As you would expect from leaders in the field, we offer some of the most up to date facilities in the world. Amongst the wide range of facilities available to you are:
  • Newly refurbished computing labs furnished with modern desktop computers, available with Linux and Windows
  • Access to world leading academic staff
  • Collaborative working labs complete with specialist computing and audio visual equipment to support group working.
  • Over 300 Computers in the School dedicated exclusively for the use of our students.
  • Access to a hardware library, with top of the range equipment, including drones, robots and oculus rifts.

Disability support

Practical support and advice for current students and applicants is available from the Disability Advisory and Support Service. Email: dass@manchester.ac.uk

Careers

Career opportunities

The course is designed from a technical perspective and will prepare you for professional careers in the Human Computer Interaction and User Experience industry (design, development, testing and operation of interfaces, devices, and behavioural modelling) as well as in other areas such as research and technical development. It will provide you with the knowledge to accomplish highly technical interaction projects and to communicate with others, making novel, informed and sensible suggestions regarding HCI/UX work being undertaken - both by you individually or as part of a wider development team. More broadly it will prepare you for leadership positions in a successful career in industry. It will develop your transferable skills, particularly team working, creativity and adaptability, and enable you to specialise in advanced HCI topics.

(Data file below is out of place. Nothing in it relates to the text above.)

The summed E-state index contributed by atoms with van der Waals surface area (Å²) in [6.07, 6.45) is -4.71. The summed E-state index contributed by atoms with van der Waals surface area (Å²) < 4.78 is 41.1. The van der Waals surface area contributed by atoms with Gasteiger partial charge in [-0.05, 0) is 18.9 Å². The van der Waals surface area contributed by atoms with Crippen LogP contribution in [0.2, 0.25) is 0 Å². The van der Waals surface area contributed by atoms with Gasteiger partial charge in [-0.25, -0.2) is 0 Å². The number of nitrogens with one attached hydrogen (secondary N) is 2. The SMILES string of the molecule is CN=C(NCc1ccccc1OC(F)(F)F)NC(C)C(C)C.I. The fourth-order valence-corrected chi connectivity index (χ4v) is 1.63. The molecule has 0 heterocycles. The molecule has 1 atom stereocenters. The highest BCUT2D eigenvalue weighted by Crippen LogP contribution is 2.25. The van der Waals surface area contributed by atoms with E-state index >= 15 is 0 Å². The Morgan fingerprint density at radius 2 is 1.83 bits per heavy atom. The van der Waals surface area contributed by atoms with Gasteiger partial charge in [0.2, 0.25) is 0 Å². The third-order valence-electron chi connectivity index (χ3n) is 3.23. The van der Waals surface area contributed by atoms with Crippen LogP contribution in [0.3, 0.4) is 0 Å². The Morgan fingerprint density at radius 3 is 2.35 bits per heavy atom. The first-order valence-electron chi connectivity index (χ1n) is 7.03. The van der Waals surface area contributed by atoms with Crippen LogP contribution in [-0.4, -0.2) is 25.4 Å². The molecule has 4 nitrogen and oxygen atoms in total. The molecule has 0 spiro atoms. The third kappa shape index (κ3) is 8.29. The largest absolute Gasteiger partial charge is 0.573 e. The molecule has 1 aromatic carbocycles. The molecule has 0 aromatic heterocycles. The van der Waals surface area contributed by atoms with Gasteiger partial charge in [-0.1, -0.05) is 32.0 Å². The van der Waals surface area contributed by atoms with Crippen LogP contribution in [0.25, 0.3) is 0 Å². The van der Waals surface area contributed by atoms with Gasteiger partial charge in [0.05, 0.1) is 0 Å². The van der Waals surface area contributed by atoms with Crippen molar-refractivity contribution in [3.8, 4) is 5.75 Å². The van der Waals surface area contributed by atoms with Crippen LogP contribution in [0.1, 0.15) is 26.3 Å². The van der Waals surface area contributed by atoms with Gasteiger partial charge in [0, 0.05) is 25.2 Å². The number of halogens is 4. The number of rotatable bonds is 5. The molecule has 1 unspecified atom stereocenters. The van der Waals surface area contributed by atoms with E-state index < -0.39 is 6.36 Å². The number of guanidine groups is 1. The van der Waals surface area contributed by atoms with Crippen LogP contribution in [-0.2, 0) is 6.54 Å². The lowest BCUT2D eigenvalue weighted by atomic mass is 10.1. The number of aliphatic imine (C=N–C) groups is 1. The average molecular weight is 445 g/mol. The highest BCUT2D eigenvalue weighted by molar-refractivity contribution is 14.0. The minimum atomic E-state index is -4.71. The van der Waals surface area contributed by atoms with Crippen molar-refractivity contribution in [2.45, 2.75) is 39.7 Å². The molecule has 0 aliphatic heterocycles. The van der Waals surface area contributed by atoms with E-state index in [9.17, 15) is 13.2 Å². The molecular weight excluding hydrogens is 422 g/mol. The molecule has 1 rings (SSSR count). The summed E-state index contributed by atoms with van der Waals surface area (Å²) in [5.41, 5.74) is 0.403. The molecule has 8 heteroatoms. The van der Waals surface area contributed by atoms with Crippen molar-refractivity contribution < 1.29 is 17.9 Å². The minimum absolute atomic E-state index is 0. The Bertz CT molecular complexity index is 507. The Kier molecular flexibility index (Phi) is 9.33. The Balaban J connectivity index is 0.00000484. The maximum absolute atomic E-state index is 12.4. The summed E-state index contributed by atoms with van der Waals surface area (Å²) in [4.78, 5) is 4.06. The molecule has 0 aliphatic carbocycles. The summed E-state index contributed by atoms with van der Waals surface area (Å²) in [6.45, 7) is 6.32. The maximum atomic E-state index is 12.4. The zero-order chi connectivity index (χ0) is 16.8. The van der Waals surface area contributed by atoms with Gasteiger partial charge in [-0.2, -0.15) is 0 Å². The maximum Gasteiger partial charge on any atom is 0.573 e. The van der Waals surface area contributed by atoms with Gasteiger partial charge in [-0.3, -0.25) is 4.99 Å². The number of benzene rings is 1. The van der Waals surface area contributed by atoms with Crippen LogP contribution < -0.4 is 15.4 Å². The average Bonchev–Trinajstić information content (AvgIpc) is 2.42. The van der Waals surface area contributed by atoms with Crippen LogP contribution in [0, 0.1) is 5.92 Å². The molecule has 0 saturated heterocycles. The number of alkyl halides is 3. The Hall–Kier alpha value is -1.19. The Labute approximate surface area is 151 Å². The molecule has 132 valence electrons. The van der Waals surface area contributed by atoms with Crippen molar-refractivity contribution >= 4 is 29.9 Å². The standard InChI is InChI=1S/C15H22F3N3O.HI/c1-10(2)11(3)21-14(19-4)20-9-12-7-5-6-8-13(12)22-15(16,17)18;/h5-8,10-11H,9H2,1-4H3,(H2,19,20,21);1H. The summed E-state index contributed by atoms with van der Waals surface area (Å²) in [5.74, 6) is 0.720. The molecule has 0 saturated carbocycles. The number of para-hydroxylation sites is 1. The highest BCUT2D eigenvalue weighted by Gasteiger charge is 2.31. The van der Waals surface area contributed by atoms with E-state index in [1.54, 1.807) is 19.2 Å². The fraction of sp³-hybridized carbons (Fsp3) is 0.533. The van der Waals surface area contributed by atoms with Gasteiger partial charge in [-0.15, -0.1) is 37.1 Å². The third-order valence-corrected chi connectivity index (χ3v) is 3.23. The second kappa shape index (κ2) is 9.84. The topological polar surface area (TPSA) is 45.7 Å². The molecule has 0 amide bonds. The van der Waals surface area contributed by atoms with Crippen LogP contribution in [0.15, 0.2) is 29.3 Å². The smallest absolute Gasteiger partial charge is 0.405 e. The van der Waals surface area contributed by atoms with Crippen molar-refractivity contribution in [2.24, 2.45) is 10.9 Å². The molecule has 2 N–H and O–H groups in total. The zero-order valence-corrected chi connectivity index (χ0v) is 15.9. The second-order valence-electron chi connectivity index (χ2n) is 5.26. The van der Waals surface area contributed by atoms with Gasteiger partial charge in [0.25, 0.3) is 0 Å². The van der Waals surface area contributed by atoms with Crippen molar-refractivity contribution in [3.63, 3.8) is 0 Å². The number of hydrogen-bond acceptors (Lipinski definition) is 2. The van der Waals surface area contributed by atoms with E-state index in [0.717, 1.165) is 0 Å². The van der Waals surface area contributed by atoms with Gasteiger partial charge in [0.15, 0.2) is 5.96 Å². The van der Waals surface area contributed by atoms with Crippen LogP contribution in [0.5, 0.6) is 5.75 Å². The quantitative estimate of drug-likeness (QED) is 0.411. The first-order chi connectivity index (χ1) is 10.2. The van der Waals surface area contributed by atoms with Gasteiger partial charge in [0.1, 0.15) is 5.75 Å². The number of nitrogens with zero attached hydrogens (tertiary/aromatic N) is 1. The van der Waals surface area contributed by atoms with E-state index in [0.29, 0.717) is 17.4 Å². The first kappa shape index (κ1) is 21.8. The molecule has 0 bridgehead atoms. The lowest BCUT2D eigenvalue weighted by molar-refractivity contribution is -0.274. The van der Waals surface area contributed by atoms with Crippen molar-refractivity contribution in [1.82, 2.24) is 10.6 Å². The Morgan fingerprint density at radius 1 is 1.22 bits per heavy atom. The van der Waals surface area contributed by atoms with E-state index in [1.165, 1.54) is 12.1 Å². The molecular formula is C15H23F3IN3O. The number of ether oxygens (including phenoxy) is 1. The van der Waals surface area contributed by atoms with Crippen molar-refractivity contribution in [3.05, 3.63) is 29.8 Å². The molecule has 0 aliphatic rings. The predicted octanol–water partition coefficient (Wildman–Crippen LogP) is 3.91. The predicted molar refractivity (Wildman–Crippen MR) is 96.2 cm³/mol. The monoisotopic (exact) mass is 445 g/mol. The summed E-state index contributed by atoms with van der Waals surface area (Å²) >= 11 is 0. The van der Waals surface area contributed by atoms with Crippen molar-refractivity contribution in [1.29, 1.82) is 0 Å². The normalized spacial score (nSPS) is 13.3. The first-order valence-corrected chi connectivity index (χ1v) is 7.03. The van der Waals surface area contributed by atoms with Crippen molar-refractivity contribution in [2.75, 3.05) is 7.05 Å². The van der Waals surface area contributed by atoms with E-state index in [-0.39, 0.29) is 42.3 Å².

Employers, from large multinational firms such as EA Games, IBM and Microsoft to small local organisations, actively target our students, recognising that graduates from the School of Computer Science are equipped with the skills that enable them to excel in a whole host of positions, including many that are not traditionally associated with computing graduates. Opportunities exist in fields as diverse as finance, films and games, pharmaceuticals, healthcare, consumer products, and public services - virtually all areas of business and society.

Accrediting organisations

This course in recognised by BCS The Chartered Institute for IT for the purpose of fully meeting the requirements for Chartered IT Professional (CITP) and partially meeting the requirements for Chartered Engineer (CEng) and CITP Further Learning.